I like admire and respect Angus MacNeil and Chris McEleny. I like the way they think. The title of this article is an attention-grabber. It is actually unfair to the proponents of a so-called Plan B. They are certainly on the right track. Unfortunately, they take a wrong turning where the path forks, with one track leading to Section 30 and the other leading to independence.

Their Plan B, as I understand it, depends on or at least involves the Section 30 process. Whatever! It does not explicitly reject that process. And that is what is required.

I have certainly done the thing about the Section 30 process. Dear reader, you will be relieved to hear that I am not intending to rehash that whole subject. You can choose for yourself whether or not to read the article linked to and learn why Section 30 is not Scotland’s salvation. For present purposes I wish only to point out three flaws in the proposed Plan B.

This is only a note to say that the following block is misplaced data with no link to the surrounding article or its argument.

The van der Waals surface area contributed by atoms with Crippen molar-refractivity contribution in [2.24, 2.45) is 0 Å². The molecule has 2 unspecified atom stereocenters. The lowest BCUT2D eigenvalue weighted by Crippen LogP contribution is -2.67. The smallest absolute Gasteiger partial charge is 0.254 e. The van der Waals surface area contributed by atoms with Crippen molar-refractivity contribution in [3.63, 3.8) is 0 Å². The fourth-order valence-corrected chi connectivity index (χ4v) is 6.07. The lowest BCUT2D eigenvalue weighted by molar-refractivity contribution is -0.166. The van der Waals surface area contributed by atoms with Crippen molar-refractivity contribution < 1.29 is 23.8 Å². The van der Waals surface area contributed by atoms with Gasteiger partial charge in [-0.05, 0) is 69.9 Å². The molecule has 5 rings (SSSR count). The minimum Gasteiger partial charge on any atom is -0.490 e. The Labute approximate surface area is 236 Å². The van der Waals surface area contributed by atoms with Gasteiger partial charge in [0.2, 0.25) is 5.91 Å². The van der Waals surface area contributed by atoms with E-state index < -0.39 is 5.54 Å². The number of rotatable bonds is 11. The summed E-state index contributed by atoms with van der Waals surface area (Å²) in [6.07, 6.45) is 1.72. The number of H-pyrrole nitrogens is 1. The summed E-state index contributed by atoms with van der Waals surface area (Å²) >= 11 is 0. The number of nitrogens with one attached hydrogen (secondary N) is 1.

As proposed, Plan B does not reject the Section 30 process. As I’ve said many times, it must be rejected. It affords the British state a role in the exercise of Scotland’s right of self-determination to which it is not entitled; permits – invites! – external interference such as is prohibited by international laws and conventions; and gives the British ruling elite a direct influence which they will inevitably use in an effort to sabotage the process.

To even allow the legitimacy of the Section 30 process is to compromise the sovereignty of Scotland’s people. As one of those people I do not accept this. I do not consent to it. I will not tolerate it.